Daddy Needs A Date by Sean Michael

Daddy Needs A Date by Sean Michael
Publisher: Self-Published
Genre: Contemporary, Erotic Romance, LGBTQ
Rating: 4 stars
Reviewed by Fern

With four girls, single dad Ryan Withers has his hands too full to look for romance. He’s not complaining—he loves his daughter and the three nieces he adopted when their parents died, and he would do anything for them. He’s caught off guard when his mother and daughter decide to play matchmaker.

Alex Bernot works in disaster relief, his job taking him all over the world helping others. He’s staying with his aunt while he’s home, and she sets him up on a blind date. Finding a special someone isn’t really on his mind, but he goes to make his aunt happy.

Ryan and Alex enjoy each other’s company more than either of them expected, and they soon make a second date. Their lives are complicated, though, in very different ways, and soon family needs and their jobs conspire to pull them apart. They’ll need to figure out how to work through the things keeping them apart, but first they’ll have to decide if they even want to….

Ryan had never expected to be daddy for four young girls – but he hadn’t hesitated to adopt his three nieces when their parents died and the girls got along so well with his own young daughter he couldn’t imagine not being able to find a way to make this work. When Ryan and Alex are set up on a blind date neither of them expect to enjoy each other’s company as much as they do. But their lives are so very different and everything gets complicated so quickly – can they manage to make this work?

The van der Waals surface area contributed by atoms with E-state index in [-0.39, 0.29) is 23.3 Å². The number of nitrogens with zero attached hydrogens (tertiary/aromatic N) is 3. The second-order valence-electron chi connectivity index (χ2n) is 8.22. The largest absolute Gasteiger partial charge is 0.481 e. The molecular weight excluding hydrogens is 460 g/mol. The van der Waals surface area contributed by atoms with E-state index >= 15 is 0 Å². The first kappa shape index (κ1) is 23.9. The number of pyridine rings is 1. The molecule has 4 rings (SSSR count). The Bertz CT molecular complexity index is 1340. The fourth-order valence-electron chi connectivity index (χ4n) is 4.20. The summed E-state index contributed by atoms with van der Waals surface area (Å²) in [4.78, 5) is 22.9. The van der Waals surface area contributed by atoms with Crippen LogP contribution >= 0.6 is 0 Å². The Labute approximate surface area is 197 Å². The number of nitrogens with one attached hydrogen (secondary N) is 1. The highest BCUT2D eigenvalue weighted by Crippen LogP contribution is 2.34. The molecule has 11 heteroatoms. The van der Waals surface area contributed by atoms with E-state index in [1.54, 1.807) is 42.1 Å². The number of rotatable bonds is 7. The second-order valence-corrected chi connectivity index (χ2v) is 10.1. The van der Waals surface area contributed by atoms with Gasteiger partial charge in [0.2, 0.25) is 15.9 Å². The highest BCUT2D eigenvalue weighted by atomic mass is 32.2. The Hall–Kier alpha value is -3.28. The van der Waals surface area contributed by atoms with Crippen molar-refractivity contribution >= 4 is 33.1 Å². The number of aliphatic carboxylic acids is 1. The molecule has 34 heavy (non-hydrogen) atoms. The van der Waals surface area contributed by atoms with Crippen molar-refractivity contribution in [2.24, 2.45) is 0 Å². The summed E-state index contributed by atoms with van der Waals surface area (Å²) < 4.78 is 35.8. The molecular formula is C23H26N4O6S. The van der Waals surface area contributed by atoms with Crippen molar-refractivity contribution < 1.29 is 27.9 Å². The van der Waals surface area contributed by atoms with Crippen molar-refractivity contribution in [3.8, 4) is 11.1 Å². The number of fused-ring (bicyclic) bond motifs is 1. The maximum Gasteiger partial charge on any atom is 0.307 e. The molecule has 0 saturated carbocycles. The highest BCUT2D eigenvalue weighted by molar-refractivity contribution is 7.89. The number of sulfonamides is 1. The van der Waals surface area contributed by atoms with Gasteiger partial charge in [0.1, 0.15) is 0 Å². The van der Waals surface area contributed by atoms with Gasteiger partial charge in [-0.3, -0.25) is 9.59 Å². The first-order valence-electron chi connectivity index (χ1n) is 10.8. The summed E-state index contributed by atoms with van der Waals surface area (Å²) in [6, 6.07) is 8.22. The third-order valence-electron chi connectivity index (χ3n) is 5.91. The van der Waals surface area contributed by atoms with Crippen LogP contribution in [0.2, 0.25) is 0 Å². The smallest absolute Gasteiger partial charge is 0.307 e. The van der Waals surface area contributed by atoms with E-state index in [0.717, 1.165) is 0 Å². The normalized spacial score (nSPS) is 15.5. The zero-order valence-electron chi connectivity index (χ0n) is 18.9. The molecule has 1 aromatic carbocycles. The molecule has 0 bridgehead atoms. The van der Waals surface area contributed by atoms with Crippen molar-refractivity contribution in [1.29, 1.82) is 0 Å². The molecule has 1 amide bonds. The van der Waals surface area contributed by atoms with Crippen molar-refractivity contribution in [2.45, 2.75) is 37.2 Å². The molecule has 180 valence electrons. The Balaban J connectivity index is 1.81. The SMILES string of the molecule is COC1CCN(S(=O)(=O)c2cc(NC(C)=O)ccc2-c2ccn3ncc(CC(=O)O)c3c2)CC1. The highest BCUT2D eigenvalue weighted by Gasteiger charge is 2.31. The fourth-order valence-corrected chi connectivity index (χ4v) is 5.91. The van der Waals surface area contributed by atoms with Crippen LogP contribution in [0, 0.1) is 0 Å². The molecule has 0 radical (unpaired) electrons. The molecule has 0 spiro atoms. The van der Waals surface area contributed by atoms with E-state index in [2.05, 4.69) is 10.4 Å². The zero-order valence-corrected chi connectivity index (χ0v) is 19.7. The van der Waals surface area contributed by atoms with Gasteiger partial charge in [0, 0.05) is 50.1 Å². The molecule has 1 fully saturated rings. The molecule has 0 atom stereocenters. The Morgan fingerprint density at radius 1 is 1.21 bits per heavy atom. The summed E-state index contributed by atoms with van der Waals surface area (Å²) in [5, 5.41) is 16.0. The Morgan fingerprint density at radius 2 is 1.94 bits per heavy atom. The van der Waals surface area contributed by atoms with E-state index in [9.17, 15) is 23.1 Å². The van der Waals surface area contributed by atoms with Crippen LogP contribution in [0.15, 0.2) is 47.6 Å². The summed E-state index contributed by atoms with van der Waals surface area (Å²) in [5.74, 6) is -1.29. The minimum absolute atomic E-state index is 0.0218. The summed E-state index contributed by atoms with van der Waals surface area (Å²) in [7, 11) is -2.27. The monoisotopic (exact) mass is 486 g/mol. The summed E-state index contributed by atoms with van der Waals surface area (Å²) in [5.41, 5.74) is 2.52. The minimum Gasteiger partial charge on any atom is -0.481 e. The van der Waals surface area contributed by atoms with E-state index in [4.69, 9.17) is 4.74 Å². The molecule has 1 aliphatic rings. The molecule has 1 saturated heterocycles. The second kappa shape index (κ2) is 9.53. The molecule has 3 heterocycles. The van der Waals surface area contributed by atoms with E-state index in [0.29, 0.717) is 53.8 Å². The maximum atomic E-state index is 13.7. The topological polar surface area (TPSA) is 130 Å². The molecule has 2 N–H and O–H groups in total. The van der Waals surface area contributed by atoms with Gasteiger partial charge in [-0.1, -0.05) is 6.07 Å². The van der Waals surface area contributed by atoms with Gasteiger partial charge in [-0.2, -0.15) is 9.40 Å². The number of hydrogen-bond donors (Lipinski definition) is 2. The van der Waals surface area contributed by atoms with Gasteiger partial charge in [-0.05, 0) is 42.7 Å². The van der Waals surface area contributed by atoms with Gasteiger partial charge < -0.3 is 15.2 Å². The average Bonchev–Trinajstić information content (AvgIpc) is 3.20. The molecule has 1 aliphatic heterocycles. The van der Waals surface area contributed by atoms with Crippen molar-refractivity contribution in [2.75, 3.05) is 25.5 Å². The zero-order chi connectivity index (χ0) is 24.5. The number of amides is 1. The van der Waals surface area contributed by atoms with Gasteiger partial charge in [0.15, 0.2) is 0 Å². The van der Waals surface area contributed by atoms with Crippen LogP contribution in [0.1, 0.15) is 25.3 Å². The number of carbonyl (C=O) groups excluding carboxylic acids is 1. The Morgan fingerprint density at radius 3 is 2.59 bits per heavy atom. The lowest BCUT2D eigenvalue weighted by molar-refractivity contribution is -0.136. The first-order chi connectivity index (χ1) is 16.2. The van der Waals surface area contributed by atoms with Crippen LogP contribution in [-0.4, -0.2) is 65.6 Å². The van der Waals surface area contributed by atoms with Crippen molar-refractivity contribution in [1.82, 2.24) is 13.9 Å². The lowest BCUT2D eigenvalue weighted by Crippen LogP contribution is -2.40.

I really enjoyed this full length story. While Ryan and Alex are both interesting characters, I was mostly pleased that this story seems to keep away from many of the tropes so common in the “single dad to young kids finding love” type of stories that are out there. Both Ryan and Alex are up front from their first meeting that their lives are in very different places and they each are open to beginning a relationship but they also have quite different priorities. I found this made for some very interesting – and very honest – types of conflict where the two men needed to decide what they really wanted from their respective lives and relationships.

The author did an excellent job in my opinion in keeping the four girls different enough that the reader wouldn’t get too muddled by them, but equally not letting the kids’ characters take over the entire storyline either. I really feel this story has a plot and set-up different enough it should feel fresh and interesting to many readers. I greatly enjoyed that this doesn’t fall into any of the well-used cliches that make me struggle with so many other “men with an instant family of kids” type of stories.

With interesting characters and a different enough plot I was hooked all the way through the book, this is a great and steamy read.

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